Sunday, 20 April 2014

MfD: Political parties bear responsibility for EU subsidy scandal

28 March 2013

Prague, March 27 (CTK) - Czech political parties bear responsibility for badly administered and botched EU subsidies within the North-West programme that made the European Commission impose a fine of 2.6 billion crowns on Czechs, Jan Vesely writes in daily Mlada fronta Dnes (MfD) Wednesday.

The self-rule bodies of the regions of Usti nad Labem, north Bohemia, and Karlovy Vary, west Bohemia, are locked in a dispute over who should pay for the mistakes in drawing money from the North-West programme.

The North-West programme has been halted, former Regional Operational Programme (ROP) office head Petr Kusnierz was sentenced to prison and former Usti region's deputy governor Pavel Kouda (Social Democrats, CSSD) and two other ROP heads are waiting for their trial, Vesely notes.

Who should pay for the bad work of politicians and clerks? Vesely asks.

Prime Minister Petr Necas (Civic Democrats, ODS) and Finance Minister Miroslav Kalousek (TOP 09) put the blame for the mistakes and corruption on regional politicians, which means that the regions themselves should cover the costs, Vesely says.

Necas and Kalousek nevertheless admitted that they might be able to lend the money needed to pay the fine to the Usti and Karlovy Vary regions and that the regions would be repaying the loan to the state, but the Usti regional heads rejected it on Monday and Karlovy Vary is still considering it, he recalls.

If the regional representatives accepted their responsibility, the payment of the fine would certainly burden the inhabitants, especially those from Usti as two-thirds of the fine concern this region, Vesely writes.

As a result of paying several hundred million crowns a year, the region would restrict the services it must provide, he says.

Why should the locals see social care institutions being closed down, treatment in the hospitals operated by the region limited and damaged roads left unrepaired? Vesely asks.

He says the regional representatives may argue that the region is only the recipient of the subsidies and it is not part of the ROP's control structure.

However, the regions selected key politicians for members of the controlling committee of the ROP office. These councillors and former regional governors are mostly from the CSSD, but also from the ODS and the National Socialists (NS-LEV 21) who splintered off the CSSD, Vesely writes.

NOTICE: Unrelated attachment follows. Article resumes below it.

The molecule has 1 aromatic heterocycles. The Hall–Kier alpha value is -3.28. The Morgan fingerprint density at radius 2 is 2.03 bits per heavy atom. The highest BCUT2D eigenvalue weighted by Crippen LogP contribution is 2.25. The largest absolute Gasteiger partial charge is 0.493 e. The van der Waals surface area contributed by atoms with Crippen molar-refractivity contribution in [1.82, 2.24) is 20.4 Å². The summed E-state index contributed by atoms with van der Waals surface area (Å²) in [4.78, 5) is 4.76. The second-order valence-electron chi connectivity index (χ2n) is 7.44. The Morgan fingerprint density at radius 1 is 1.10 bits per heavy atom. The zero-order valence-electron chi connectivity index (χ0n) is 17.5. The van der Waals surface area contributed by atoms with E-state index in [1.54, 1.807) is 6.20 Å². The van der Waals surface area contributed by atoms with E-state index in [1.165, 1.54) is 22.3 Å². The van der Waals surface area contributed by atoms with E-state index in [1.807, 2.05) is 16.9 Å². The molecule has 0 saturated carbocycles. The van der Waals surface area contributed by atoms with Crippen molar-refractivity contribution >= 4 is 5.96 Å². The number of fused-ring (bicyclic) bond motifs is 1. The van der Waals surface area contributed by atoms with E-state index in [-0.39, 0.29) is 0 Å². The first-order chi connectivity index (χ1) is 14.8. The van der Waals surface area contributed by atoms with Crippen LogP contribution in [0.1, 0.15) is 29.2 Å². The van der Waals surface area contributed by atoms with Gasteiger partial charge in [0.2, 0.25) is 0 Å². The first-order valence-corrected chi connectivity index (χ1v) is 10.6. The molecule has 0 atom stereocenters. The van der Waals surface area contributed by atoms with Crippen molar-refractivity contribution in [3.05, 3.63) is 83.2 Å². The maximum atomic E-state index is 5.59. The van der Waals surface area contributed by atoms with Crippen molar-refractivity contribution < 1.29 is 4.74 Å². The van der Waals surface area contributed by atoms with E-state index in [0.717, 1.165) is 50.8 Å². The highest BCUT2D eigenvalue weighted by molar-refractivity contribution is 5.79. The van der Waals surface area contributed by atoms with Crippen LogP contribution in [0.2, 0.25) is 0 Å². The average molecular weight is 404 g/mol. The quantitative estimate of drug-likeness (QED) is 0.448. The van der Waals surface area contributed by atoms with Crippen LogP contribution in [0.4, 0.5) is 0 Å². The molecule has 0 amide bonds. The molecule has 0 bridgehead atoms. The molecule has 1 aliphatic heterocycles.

Should these people participate in the covering of the damage, too, giving up their houses, cars and cottages? he asks.

Possibly, the fine should be paid by the political parties that produced these politicians. In such a scenario, the two biggest Czech parties, the ODS and the CSSD, would go bankrupt and consequently the composition of the Chamber of Deputies would completely change after the next year's general election, Vesely writes.

Or should the whole burden be covered by the state that is responsible for the work of the ROP offices and that should check them via the Finance Ministry? Vesely asks.

These considerations may seem absurd, but Czech law does not clearly say who must deal with the errors and the fine, he points out.

It is apparent that mistakes were made. Brussels criticised the ROP office and its control committee but also the Finance Ministry, Vesely says.

Usti regional governor Oldrich Bubenicek (Communists, KSCM), Necas and Kalousek will negotiate about the payment of the fine. If they do not reach agreement, courts will have to decide the matter and many municipalities and firms will face problems. If they do not receive the suspended subsidies, they may go bankrupt, Vesely writes.

He says this unfortunate scenario is still far away.

Brussels definitely does not want Czechs to send the fine to a given account, but it is going to leave the money in the North-West programme for further subsidies, Vesely writes.

He says the scandal, caused by people who were responsible for the subsidies, is a disgrace for Usti nad Labem and Karlovy Vary.

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